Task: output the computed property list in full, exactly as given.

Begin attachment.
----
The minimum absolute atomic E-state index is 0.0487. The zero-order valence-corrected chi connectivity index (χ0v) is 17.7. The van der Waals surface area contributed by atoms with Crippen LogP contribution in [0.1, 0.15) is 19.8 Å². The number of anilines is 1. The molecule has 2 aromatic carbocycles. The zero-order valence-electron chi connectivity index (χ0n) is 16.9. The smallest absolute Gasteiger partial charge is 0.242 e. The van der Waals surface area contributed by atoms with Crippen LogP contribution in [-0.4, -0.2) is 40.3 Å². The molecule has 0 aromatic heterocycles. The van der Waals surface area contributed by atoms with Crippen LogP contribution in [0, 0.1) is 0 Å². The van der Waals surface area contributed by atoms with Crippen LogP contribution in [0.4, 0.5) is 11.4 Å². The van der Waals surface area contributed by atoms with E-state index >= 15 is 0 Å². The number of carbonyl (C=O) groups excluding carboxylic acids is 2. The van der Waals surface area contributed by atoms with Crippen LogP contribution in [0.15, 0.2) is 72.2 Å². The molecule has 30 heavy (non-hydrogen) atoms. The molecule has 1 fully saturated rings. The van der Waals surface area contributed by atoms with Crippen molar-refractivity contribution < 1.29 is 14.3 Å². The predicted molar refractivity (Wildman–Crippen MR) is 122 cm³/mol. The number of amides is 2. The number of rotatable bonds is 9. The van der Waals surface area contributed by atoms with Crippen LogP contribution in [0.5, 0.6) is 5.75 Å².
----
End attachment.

The minimum absolute atomic E-state index is 0.0487. The zero-order valence-corrected chi connectivity index (χ0v) is 17.7. The van der Waals surface area contributed by atoms with Crippen LogP contribution in [0.1, 0.15) is 19.8 Å². The number of anilines is 1. The molecule has 2 aromatic carbocycles. The zero-order valence-electron chi connectivity index (χ0n) is 16.9. The smallest absolute Gasteiger partial charge is 0.242 e. The van der Waals surface area contributed by atoms with Crippen LogP contribution in [-0.4, -0.2) is 40.3 Å². The molecule has 0 aromatic heterocycles. The van der Waals surface area contributed by atoms with Crippen LogP contribution in [0, 0.1) is 0 Å². The van der Waals surface area contributed by atoms with Crippen LogP contribution in [0.4, 0.5) is 11.4 Å². The van der Waals surface area contributed by atoms with E-state index >= 15 is 0 Å². The number of carbonyl (C=O) groups excluding carboxylic acids is 2. The van der Waals surface area contributed by atoms with Crippen LogP contribution in [0.15, 0.2) is 72.2 Å². The molecule has 30 heavy (non-hydrogen) atoms. The molecule has 1 fully saturated rings. The van der Waals surface area contributed by atoms with Crippen molar-refractivity contribution < 1.29 is 14.3 Å². The predicted molar refractivity (Wildman–Crippen MR) is 122 cm³/mol. The number of amides is 2. The number of rotatable bonds is 9. The van der Waals surface area contributed by atoms with Crippen LogP contribution in [0.5, 0.6) is 5.75 Å².